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Persecuted Gay Man Wins Asylum Case

Court: Mexican who was harassed in his country for having a female sexual identity is granted sanctuary in U.S.


Gay men who face persecution in their home countries because they manifest female sexual identities are entitled to political asylum in the United States, a federal appeals court in San Francisco ruled Thursday.

The unanimous decision from the U.S. 9th Circuit Court of Appeals broke new ground in asylum law, expanding the class of people who can be granted asylum on the basis of sexual persecution. The appeals court has jurisdiction over cases in California and eight other western states.

The court ordered the federal government to grant asylum to Geovanni Hernandez-Montiel, who had been abducted and raped twice by Mexican policemen and subjected to numerous other acts of harassment because of his feminine appearance.

The U.S. government has, in the past, agreed to grant asylum on the basis of sexual orientation in some cases. But in Hernandez's case, an immigration judge had denied his asylum petition.

The judge said that Hernandez's testimony about the persecution he had faced was credible, but that the harassment and violence he faced were a result of something he could change--his outward feminine appearance. Although Hernandez often wore dresses and lipstick, he sometimes dressed "like a typical man," the judge noted. The Board of Immigration Appeals agreed.

But the appeals court rebuffed that rationale in strong language.

Hernandez's "female sexual identity is immutable because it is inherent in his identity," wrote Judge A. Wallace Tashima. "In any event, he should not be required to change it," Tashima added. "This case is about sexual identity, not fashion," Tashima wrote. Hernandez, he added, was part of an identifiable social group united by an "innate characteristic that is so fundamental to the identities or consciences of its members that members either cannot or should not be required to change it."

The decision "is the first time a federal court has affirmed that persecution on the basis of sexual orientation is a basis for receiving asylum under U.S. law," said Shannon Minter, staff attorney with the National Center for Lesbian Rights in San Francisco.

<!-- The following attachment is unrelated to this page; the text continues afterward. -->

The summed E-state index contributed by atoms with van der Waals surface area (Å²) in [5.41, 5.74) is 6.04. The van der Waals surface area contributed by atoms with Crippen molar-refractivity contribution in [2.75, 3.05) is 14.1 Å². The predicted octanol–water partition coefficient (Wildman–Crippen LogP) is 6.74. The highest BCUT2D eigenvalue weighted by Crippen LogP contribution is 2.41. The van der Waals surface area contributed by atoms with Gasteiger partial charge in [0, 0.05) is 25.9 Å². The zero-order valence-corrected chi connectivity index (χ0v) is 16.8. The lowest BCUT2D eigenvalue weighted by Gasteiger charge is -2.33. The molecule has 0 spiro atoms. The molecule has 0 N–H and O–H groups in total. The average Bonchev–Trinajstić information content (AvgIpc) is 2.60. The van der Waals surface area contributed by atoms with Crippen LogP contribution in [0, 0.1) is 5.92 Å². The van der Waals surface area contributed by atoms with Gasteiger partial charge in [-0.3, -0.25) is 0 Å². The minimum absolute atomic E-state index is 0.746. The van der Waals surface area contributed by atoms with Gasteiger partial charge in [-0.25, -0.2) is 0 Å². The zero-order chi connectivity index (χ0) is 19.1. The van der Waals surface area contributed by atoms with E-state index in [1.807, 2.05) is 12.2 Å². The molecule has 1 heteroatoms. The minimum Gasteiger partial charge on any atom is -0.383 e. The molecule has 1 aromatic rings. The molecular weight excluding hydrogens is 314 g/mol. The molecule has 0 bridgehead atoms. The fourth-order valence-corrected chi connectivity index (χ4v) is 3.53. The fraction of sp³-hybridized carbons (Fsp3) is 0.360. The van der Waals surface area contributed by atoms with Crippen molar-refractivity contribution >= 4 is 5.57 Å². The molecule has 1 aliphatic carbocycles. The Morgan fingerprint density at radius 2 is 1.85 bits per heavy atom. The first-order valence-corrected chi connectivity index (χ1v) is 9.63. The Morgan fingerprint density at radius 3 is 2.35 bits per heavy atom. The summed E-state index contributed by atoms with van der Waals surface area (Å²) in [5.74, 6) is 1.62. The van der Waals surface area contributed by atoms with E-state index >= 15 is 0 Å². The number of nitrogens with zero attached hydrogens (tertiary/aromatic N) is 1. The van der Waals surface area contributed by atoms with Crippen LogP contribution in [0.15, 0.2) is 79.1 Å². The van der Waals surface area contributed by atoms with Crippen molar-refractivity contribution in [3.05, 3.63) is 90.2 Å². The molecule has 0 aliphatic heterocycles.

The decision also marked the first time that a federal court has ruled that sexual orientation is an immutable characteristic in an asylum case, said Jon W. Davidson, supervising attorney for Lambda Legal Defense and Education Fund Inc. in Los Angeles. Both Lambda and the National Center filed friend-of-the court briefs on Hernandez's behalf, as did the American Civil Liberties Union.

The Justice Department, which opposed Hernandez's asylum bid, had no immediate comment.

According to the account presented in the court's opinion, Hernandez had been repeatedly subjected to harassment and violence in Mexico. He was thrown out of school and, on two occasions, was raped by Mexican policemen, the court noted.

Now 22, Hernandez first fled Mexico in 1993. He was arrested in the United States a few days after he entered the country. Upon his return to Mexico, his sister enrolled him in a counseling program, which was ostensibly designed to "cure" his sexual orientation by altering his appearance.

Eventually, because his sister saw no changes in him, she forced him to leave her house.

Hernandez returned to the United States and filed an asylum application in February 1995.

At his hearing, Hernandez presented testimony from Cal State San Diego professor Thomas M. Davies Jr., an expert in Latin American history and culture, that gay men who display female characteristics in Latin America are subjected to greater abuse than other homosexuals.

The U.S. State Department has identified Mexico as one of the countries where gay men and lesbians are likely to be victims of violence, Davidson said.

"At last Hernandez will not have to live in fear that our government will send him back to Mexico, where his life was a nightmare," said San Diego attorney Robert S. Gerber, who represented Hernandez for free.

Tashima was appointed to the appeals court by President Clinton. Judges William W. Schwarzer, an appointee of Gerald R. Ford, and Melvin Brunetti, an appointee of Ronald Reagan, joined the decision. Brunetti wrote a short concurring opinion saying that he did not agree "with the broad reasoning and rationale used by the majority."

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